Guiso de porotos pallares y chorizo
Effortlessly simple to make, yet wonderfully comforting to eat; this dish is perfect served up at any time of year with a generous glass of Rioja Tinto to wash it down. As you gently fry the pieces of succulent chorizo picante sausage, these little morsels release their wonderful juices and give the casserole an indulgent, aromatic flavor that will transport you to a little bodega in Asturias, in the mountainous region of Cantabria in Northern Spain.
225g/1 full ring of artesanal chorizo picante
*2 235g tins of cooked butter beans
1 large white onion, diced
*2 400g tins of chopped tomatoes
*2 garlic cloves, crushed
250ml of organic chicken stock
150g of spinach
salt and pepper
2 tsp of paprika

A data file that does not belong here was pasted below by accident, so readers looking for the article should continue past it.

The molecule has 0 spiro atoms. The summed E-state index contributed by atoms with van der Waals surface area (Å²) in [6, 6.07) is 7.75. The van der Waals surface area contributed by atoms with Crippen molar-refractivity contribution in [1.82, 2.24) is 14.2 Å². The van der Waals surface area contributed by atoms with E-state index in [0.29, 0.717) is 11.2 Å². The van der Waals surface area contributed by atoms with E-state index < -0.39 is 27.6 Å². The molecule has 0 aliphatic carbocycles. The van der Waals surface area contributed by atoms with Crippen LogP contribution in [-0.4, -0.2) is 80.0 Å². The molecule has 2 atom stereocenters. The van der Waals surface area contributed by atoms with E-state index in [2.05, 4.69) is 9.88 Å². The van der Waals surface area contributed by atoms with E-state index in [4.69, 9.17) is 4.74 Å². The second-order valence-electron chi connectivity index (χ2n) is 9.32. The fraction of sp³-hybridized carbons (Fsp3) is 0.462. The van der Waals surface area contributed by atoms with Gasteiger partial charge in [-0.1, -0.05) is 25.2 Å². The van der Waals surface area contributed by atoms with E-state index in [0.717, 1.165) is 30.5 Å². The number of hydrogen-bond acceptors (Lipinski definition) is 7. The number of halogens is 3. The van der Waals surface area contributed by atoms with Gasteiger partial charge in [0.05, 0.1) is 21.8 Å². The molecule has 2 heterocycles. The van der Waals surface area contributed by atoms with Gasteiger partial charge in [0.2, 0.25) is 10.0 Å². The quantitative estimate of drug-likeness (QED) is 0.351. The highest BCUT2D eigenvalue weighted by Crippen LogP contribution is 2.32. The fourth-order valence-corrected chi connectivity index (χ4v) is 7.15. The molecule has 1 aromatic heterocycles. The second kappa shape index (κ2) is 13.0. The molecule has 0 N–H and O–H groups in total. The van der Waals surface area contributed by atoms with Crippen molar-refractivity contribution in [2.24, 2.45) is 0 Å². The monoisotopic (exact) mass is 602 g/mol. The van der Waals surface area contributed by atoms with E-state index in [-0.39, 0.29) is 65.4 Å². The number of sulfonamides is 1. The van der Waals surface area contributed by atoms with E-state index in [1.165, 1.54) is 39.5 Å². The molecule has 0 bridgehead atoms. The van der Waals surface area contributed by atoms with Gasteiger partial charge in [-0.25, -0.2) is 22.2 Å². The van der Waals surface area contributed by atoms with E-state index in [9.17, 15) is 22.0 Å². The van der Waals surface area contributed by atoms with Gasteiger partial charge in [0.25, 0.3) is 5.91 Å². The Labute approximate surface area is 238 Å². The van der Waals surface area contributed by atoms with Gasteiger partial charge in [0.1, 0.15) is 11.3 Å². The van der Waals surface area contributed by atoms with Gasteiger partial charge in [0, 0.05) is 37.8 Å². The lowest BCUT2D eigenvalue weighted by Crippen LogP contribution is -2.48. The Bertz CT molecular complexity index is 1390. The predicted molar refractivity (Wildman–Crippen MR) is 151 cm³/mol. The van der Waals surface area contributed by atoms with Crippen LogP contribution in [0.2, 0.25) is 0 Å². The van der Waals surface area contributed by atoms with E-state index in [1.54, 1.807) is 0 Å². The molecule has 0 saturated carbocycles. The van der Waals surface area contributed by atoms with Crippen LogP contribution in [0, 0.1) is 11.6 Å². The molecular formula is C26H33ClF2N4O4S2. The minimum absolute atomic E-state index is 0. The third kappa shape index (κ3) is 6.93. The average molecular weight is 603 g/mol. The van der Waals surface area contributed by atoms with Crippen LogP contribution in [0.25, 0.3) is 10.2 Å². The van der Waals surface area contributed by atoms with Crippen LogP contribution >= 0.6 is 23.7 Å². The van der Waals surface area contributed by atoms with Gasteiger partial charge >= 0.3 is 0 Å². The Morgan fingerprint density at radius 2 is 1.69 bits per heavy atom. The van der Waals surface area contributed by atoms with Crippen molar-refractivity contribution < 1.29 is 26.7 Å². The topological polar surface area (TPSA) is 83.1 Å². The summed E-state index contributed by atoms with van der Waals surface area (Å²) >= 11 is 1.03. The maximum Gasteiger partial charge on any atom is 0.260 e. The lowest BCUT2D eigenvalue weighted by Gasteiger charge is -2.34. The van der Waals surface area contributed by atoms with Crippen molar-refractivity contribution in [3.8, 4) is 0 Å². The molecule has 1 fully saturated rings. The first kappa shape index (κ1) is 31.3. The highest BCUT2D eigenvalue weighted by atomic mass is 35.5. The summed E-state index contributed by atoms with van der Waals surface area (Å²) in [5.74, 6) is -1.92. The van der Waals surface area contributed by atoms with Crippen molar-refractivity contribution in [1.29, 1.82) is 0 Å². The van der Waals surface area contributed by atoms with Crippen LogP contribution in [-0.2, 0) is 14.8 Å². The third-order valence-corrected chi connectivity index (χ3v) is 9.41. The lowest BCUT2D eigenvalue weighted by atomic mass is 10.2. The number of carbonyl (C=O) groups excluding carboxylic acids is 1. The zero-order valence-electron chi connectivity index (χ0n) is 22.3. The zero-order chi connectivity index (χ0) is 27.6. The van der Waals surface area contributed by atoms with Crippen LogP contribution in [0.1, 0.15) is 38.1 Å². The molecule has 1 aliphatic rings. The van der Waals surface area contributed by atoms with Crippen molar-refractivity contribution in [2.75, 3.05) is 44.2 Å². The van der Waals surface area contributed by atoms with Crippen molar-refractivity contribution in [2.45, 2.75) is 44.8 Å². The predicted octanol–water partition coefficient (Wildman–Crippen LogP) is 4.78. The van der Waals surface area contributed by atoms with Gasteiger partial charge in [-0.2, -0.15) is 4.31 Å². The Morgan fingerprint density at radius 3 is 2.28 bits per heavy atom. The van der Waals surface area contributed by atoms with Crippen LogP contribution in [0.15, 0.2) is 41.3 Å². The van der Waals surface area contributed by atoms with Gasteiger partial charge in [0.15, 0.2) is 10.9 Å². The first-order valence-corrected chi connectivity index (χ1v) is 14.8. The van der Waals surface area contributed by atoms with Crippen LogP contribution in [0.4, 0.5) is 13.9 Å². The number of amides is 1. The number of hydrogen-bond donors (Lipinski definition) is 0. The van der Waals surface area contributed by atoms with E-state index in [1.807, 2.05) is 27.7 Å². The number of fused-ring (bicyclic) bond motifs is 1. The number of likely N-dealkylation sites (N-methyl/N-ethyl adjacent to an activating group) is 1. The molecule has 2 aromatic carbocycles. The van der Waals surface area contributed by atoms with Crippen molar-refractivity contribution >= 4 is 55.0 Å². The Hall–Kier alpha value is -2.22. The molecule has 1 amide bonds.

1 tsp of dried oregano
1/2 tsp of chili powder
1 small handful of fresh flat-leaf parsley, chopped finely
150g of tender stem broccoli, steamed
1 large ciabatta roll, warmed in oven for serving
A traditional cured meat stand in Valencia, Spain
Place the chorizo ring on a chopping board, cut it in half. Then with the a sharp knife, make a shallow diagonal slice on each piece. Peel off all of the skin using the slices. Chop the chorizo into 2cm chunks ready for cooking.
Put the chorizo chunks into a casserole dish or a large saucepan and fry gently with a very small amount of oil to stop them sticking, as you notice the chorizo release the juices add the onions and cook them until golden.
Add the crushed garlic and fry it gently for about 1 minute, then add the butter beans, chopped tomatoes and chicken stock, stirring gently. Add the paprika, chili powder and oregano and simmer for 20 mins. Season as you see fit, however remember that the chorizo and chicken stock already contain a lot of salt, so be wary.
Next add the spinach and cook for 2-3 minutes until wilted.
Serve with warmed ciabatta, the tender stem broccoli and enjoy
A traditional bodega in Malasaña, Madrid
The Foody Girl